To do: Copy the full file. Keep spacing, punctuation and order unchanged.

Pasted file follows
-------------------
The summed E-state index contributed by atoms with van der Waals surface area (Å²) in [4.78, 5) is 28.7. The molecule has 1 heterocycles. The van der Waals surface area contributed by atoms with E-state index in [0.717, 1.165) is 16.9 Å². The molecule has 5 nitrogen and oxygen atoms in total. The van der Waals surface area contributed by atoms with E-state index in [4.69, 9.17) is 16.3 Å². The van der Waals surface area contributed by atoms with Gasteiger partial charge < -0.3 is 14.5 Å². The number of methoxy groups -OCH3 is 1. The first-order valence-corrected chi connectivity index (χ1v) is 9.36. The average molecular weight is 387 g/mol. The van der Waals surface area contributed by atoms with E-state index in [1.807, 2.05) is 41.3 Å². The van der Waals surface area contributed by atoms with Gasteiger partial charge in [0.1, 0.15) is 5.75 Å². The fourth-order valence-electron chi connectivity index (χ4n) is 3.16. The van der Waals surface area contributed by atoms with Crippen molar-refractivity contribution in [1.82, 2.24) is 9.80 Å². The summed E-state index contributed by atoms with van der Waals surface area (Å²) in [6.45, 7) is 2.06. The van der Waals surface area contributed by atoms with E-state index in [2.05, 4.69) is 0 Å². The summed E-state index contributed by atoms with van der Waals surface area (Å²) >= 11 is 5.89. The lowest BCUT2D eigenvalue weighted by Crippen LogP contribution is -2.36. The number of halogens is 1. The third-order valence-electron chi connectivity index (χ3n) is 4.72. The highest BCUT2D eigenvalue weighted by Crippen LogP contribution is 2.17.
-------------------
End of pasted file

The summed E-state index contributed by atoms with van der Waals surface area (Å²) in [4.78, 5) is 28.7. The molecule has 1 heterocycles. The van der Waals surface area contributed by atoms with E-state index in [0.717, 1.165) is 16.9 Å². The molecule has 5 nitrogen and oxygen atoms in total. The van der Waals surface area contributed by atoms with E-state index in [4.69, 9.17) is 16.3 Å². The van der Waals surface area contributed by atoms with Gasteiger partial charge < -0.3 is 14.5 Å². The number of methoxy groups -OCH3 is 1. The first-order valence-corrected chi connectivity index (χ1v) is 9.36. The average molecular weight is 387 g/mol. The van der Waals surface area contributed by atoms with E-state index in [1.807, 2.05) is 41.3 Å². The van der Waals surface area contributed by atoms with Gasteiger partial charge in [0.1, 0.15) is 5.75 Å². The fourth-order valence-electron chi connectivity index (χ4n) is 3.16. The van der Waals surface area contributed by atoms with Crippen molar-refractivity contribution in [1.82, 2.24) is 9.80 Å². The summed E-state index contributed by atoms with van der Waals surface area (Å²) in [6.45, 7) is 2.06. The van der Waals surface area contributed by atoms with E-state index in [2.05, 4.69) is 0 Å². The summed E-state index contributed by atoms with van der Waals surface area (Å²) >= 11 is 5.89. The lowest BCUT2D eigenvalue weighted by Crippen LogP contribution is -2.36. The number of halogens is 1. The third-order valence-electron chi connectivity index (χ3n) is 4.72. The highest BCUT2D eigenvalue weighted by Crippen LogP contribution is 2.17.